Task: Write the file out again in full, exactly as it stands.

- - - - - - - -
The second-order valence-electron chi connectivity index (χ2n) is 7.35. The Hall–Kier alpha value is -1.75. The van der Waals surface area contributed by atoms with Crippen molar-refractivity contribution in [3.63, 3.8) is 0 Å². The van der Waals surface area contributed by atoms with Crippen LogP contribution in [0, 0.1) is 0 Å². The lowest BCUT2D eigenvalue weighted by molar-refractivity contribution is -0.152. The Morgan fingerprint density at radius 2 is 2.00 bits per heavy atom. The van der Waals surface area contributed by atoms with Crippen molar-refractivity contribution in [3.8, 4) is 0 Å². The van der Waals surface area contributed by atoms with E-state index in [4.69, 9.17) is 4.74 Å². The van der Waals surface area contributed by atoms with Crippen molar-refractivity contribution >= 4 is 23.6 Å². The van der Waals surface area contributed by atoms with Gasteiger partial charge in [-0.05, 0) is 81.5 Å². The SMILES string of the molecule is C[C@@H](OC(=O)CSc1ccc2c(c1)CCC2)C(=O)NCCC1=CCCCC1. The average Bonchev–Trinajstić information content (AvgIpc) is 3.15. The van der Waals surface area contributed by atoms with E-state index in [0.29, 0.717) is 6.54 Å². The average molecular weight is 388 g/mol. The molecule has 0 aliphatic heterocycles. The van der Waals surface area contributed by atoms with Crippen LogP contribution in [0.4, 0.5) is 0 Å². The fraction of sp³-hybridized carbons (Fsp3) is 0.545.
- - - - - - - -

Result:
The second-order valence-electron chi connectivity index (χ2n) is 7.35. The Hall–Kier alpha value is -1.75. The van der Waals surface area contributed by atoms with Crippen molar-refractivity contribution in [3.63, 3.8) is 0 Å². The van der Waals surface area contributed by atoms with Crippen LogP contribution in [0, 0.1) is 0 Å². The lowest BCUT2D eigenvalue weighted by molar-refractivity contribution is -0.152. The Morgan fingerprint density at radius 2 is 2.00 bits per heavy atom. The van der Waals surface area contributed by atoms with Crippen molar-refractivity contribution in [3.8, 4) is 0 Å². The van der Waals surface area contributed by atoms with E-state index in [4.69, 9.17) is 4.74 Å². The van der Waals surface area contributed by atoms with Crippen molar-refractivity contribution >= 4 is 23.6 Å². The van der Waals surface area contributed by atoms with Gasteiger partial charge in [-0.05, 0) is 81.5 Å². The SMILES string of the molecule is C[C@@H](OC(=O)CSc1ccc2c(c1)CCC2)C(=O)NCCC1=CCCCC1. The average Bonchev–Trinajstić information content (AvgIpc) is 3.15. The van der Waals surface area contributed by atoms with E-state index in [0.29, 0.717) is 6.54 Å². The average molecular weight is 388 g/mol. The molecule has 0 aliphatic heterocycles. The van der Waals surface area contributed by atoms with Crippen LogP contribution in [0.4, 0.5) is 0 Å². The fraction of sp³-hybridized carbons (Fsp3) is 0.545.